Logic is a 32 year old rapper, singer, songwriter, producer, author & Twitch streamer from Rockville, Maryland who came up just about a decade ago off the strength of the first 3 installments of the Young Sinatra mixtape series. His potential would continually be shown on his first 2 albums Under Pressure & The Incredible True Story but it’s no secret that since the release of Bobby Tarantino in 2016, the dude’s discography has become a definition of inconsistent. ΞVERYBODY, Bobby Tarantino II & Young Sinatra IV were all mid at best, but who can forget the embarrassing attempt at going indie rock on Supermarket or the unlikeable bitterness of Confessions of a Dangerous Mind? No Pressure however was a mature sequel to his full-length debut & I also thought the Doc D concept mixtape Planetory Destruction was decent too, but Bobby Tarantino III was pretty underwhelming. That being said, almost every single he dropped leading up to this 8th album of his albeit his last with Def Jam Recordings has been incredible & had me very excited going into it.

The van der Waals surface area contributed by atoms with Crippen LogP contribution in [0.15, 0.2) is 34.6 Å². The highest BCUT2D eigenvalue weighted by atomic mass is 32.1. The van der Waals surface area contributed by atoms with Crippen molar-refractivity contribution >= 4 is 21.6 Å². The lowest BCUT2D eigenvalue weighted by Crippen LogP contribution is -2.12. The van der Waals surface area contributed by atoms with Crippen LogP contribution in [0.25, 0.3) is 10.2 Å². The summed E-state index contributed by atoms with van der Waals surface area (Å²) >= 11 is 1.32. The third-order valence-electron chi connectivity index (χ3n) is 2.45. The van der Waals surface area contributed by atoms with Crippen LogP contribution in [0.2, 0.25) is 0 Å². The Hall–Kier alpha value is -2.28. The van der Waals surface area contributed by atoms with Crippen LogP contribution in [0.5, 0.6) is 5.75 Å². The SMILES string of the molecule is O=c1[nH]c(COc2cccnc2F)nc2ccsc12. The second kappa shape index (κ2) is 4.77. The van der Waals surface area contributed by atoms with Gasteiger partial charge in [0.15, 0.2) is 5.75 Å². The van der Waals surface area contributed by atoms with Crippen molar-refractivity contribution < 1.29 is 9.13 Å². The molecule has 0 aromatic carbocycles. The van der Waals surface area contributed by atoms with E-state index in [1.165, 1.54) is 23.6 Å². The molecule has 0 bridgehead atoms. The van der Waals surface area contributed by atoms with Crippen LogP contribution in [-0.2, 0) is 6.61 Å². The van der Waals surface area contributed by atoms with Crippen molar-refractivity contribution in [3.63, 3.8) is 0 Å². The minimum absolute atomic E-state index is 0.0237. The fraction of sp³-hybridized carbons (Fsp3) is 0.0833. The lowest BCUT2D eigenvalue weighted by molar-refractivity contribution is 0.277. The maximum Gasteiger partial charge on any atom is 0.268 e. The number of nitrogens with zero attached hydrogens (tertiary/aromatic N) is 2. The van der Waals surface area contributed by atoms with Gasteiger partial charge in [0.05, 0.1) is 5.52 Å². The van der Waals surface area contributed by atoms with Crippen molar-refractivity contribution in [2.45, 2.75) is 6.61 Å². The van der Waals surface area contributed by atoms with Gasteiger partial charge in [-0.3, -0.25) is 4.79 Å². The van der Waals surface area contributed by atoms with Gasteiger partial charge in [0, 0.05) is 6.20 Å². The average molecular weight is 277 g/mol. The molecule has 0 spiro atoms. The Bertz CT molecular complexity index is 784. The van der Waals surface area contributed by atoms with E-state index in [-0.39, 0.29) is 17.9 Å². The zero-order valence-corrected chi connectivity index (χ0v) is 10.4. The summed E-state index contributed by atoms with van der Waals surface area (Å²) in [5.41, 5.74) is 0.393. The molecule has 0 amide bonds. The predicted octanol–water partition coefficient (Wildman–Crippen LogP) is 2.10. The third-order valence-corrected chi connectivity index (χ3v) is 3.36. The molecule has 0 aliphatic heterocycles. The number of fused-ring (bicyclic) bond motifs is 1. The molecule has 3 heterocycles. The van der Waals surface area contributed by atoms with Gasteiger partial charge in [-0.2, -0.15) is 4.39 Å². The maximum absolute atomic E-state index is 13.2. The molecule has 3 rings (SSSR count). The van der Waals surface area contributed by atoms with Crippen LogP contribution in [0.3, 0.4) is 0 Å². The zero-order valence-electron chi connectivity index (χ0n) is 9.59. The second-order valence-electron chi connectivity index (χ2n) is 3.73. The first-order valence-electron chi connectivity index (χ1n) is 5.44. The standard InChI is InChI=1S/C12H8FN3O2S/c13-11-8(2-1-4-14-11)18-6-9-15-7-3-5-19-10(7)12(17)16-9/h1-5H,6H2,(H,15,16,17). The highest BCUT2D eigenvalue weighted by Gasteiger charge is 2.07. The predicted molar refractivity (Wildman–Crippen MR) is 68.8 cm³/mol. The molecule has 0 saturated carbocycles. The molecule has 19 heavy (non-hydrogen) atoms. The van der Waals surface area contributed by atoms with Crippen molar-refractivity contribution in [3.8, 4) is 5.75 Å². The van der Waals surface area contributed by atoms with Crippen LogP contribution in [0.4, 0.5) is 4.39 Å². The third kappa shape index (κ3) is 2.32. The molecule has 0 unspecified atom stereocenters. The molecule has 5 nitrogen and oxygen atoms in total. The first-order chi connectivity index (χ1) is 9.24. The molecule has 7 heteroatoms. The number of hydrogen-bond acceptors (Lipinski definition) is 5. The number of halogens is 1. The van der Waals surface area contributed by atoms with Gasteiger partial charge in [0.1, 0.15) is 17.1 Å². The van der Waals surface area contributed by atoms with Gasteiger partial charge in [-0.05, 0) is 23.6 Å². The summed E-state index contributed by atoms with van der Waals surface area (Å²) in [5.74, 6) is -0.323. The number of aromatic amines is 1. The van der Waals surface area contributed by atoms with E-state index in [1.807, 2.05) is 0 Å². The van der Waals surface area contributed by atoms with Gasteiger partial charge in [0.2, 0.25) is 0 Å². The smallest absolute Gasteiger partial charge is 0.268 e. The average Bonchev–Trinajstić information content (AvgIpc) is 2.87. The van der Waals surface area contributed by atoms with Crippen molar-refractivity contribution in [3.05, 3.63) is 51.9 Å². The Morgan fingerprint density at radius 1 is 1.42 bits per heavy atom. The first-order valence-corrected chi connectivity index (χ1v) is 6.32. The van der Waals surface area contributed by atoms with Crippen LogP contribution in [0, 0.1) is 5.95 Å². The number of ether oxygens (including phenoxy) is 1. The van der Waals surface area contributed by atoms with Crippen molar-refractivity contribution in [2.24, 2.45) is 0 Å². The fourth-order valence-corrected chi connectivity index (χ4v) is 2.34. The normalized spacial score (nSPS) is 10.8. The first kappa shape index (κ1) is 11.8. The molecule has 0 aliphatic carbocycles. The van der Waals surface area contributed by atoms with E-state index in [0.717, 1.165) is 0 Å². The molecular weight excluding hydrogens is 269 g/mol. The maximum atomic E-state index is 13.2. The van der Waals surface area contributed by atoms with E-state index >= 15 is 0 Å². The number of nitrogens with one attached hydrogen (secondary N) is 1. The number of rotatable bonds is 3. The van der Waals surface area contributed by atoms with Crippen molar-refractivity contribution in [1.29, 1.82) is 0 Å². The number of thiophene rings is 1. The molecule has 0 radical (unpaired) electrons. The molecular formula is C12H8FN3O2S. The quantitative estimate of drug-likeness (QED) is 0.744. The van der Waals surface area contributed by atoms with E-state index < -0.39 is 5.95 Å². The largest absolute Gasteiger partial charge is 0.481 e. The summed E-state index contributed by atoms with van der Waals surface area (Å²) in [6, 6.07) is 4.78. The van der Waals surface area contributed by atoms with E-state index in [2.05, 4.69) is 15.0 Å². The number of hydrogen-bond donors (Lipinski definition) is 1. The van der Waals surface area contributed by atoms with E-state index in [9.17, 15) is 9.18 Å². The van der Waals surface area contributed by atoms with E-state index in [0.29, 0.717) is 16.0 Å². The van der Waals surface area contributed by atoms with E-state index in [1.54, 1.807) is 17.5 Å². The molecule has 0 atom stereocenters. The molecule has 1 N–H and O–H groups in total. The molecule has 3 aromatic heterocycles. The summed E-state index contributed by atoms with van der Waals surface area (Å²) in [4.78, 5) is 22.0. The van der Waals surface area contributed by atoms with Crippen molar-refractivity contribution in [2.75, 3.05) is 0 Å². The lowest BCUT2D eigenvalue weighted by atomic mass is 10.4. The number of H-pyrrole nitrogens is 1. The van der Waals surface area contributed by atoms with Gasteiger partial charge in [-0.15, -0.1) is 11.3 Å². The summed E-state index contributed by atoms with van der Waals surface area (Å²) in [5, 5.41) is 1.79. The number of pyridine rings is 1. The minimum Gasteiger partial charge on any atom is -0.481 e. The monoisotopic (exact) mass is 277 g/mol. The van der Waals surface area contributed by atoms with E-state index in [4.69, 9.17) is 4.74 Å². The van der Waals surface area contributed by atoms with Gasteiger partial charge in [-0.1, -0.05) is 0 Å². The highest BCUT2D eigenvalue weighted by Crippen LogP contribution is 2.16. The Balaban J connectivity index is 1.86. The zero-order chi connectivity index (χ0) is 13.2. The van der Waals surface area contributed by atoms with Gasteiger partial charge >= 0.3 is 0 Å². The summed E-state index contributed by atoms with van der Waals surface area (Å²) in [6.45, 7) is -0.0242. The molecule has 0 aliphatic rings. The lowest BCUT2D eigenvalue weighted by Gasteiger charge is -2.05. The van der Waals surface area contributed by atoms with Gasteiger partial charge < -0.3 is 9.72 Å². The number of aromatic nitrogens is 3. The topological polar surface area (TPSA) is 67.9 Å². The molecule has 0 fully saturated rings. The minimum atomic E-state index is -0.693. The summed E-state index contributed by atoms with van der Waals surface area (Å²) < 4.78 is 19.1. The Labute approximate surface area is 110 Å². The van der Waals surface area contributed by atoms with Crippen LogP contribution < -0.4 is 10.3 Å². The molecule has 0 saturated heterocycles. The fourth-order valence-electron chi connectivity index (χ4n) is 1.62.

After the “Danger” intro, “Tetris” kicks off the album with a soulful boom bap note spitting some braggadocio whereas “In My Lifetime” with Action Bronson has a more energetic tone to it warning their competition to be concerned. “Decades” flips “Oh How You Hurt Me” by The Fabulous Performers talking about how money isn’t everything & after the J.J. Abrahams” skit, “BLACKWHITEBOY” comes through with a visceral shot at everyone who’s ever doubted him.